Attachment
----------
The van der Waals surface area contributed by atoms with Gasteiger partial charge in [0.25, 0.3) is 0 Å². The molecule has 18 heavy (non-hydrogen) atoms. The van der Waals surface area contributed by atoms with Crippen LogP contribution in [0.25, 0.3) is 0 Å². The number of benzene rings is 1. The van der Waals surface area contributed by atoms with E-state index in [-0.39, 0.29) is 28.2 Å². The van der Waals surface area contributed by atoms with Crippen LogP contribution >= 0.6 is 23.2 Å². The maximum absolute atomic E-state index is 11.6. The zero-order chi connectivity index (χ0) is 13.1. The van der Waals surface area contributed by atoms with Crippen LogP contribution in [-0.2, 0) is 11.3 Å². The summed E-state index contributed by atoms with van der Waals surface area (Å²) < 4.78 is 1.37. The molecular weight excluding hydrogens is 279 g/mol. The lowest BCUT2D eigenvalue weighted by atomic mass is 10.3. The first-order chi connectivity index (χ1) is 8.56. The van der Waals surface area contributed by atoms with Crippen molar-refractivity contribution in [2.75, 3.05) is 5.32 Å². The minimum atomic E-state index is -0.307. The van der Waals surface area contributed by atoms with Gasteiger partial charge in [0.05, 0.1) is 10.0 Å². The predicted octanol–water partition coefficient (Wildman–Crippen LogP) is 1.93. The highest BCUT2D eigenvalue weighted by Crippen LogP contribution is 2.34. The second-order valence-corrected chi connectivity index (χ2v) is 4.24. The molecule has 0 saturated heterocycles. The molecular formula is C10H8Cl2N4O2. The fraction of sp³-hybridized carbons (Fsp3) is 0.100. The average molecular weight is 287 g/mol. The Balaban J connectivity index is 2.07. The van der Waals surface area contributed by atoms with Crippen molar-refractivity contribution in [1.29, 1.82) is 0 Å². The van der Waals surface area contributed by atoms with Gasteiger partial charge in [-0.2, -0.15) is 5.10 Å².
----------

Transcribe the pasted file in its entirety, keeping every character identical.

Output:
The van der Waals surface area contributed by atoms with Gasteiger partial charge in [0.25, 0.3) is 0 Å². The molecule has 18 heavy (non-hydrogen) atoms. The van der Waals surface area contributed by atoms with Crippen LogP contribution in [0.25, 0.3) is 0 Å². The number of benzene rings is 1. The van der Waals surface area contributed by atoms with E-state index in [-0.39, 0.29) is 28.2 Å². The van der Waals surface area contributed by atoms with Crippen LogP contribution >= 0.6 is 23.2 Å². The maximum absolute atomic E-state index is 11.6. The zero-order chi connectivity index (χ0) is 13.1. The van der Waals surface area contributed by atoms with Crippen LogP contribution in [-0.2, 0) is 11.3 Å². The summed E-state index contributed by atoms with van der Waals surface area (Å²) < 4.78 is 1.37. The molecular weight excluding hydrogens is 279 g/mol. The lowest BCUT2D eigenvalue weighted by atomic mass is 10.3. The first-order chi connectivity index (χ1) is 8.56. The van der Waals surface area contributed by atoms with Crippen molar-refractivity contribution in [2.75, 3.05) is 5.32 Å². The minimum atomic E-state index is -0.307. The van der Waals surface area contributed by atoms with Gasteiger partial charge in [0.05, 0.1) is 10.0 Å². The predicted octanol–water partition coefficient (Wildman–Crippen LogP) is 1.93. The highest BCUT2D eigenvalue weighted by Crippen LogP contribution is 2.34. The second-order valence-corrected chi connectivity index (χ2v) is 4.24. The molecule has 0 saturated heterocycles. The molecular formula is C10H8Cl2N4O2. The fraction of sp³-hybridized carbons (Fsp3) is 0.100. The average molecular weight is 287 g/mol. The Balaban J connectivity index is 2.07. The van der Waals surface area contributed by atoms with Crippen molar-refractivity contribution in [1.29, 1.82) is 0 Å². The van der Waals surface area contributed by atoms with Gasteiger partial charge in [-0.2, -0.15) is 5.10 Å².